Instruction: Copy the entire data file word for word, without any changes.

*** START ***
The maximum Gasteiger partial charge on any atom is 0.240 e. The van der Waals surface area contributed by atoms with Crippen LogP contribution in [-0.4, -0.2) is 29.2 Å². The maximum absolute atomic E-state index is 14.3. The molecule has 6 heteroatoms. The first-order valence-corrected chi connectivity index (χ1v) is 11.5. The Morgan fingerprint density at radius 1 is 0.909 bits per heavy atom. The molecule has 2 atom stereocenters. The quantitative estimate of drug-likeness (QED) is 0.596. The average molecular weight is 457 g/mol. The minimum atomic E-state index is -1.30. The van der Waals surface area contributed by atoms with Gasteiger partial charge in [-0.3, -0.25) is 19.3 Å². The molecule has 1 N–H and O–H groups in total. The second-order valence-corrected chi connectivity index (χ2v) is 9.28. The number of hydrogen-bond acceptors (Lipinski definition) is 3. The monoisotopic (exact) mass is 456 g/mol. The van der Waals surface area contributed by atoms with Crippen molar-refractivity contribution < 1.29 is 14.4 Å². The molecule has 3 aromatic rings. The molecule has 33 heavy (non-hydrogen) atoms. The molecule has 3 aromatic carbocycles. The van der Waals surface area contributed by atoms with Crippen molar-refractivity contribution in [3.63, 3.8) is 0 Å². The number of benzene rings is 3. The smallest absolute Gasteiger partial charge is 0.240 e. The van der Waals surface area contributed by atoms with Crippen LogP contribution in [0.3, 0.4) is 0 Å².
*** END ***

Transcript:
The maximum Gasteiger partial charge on any atom is 0.240 e. The van der Waals surface area contributed by atoms with Crippen LogP contribution in [-0.4, -0.2) is 29.2 Å². The maximum absolute atomic E-state index is 14.3. The molecule has 6 heteroatoms. The first-order valence-corrected chi connectivity index (χ1v) is 11.5. The Morgan fingerprint density at radius 1 is 0.909 bits per heavy atom. The molecule has 2 atom stereocenters. The quantitative estimate of drug-likeness (QED) is 0.596. The average molecular weight is 457 g/mol. The minimum atomic E-state index is -1.30. The van der Waals surface area contributed by atoms with Gasteiger partial charge in [-0.3, -0.25) is 19.3 Å². The molecule has 1 N–H and O–H groups in total. The second-order valence-corrected chi connectivity index (χ2v) is 9.28. The number of hydrogen-bond acceptors (Lipinski definition) is 3. The monoisotopic (exact) mass is 456 g/mol. The van der Waals surface area contributed by atoms with Crippen molar-refractivity contribution < 1.29 is 14.4 Å². The molecule has 3 aromatic rings. The molecule has 33 heavy (non-hydrogen) atoms. The molecule has 3 aromatic carbocycles. The van der Waals surface area contributed by atoms with Crippen molar-refractivity contribution in [3.63, 3.8) is 0 Å². The number of benzene rings is 3. The smallest absolute Gasteiger partial charge is 0.240 e. The van der Waals surface area contributed by atoms with Crippen LogP contribution in [0.3, 0.4) is 0 Å².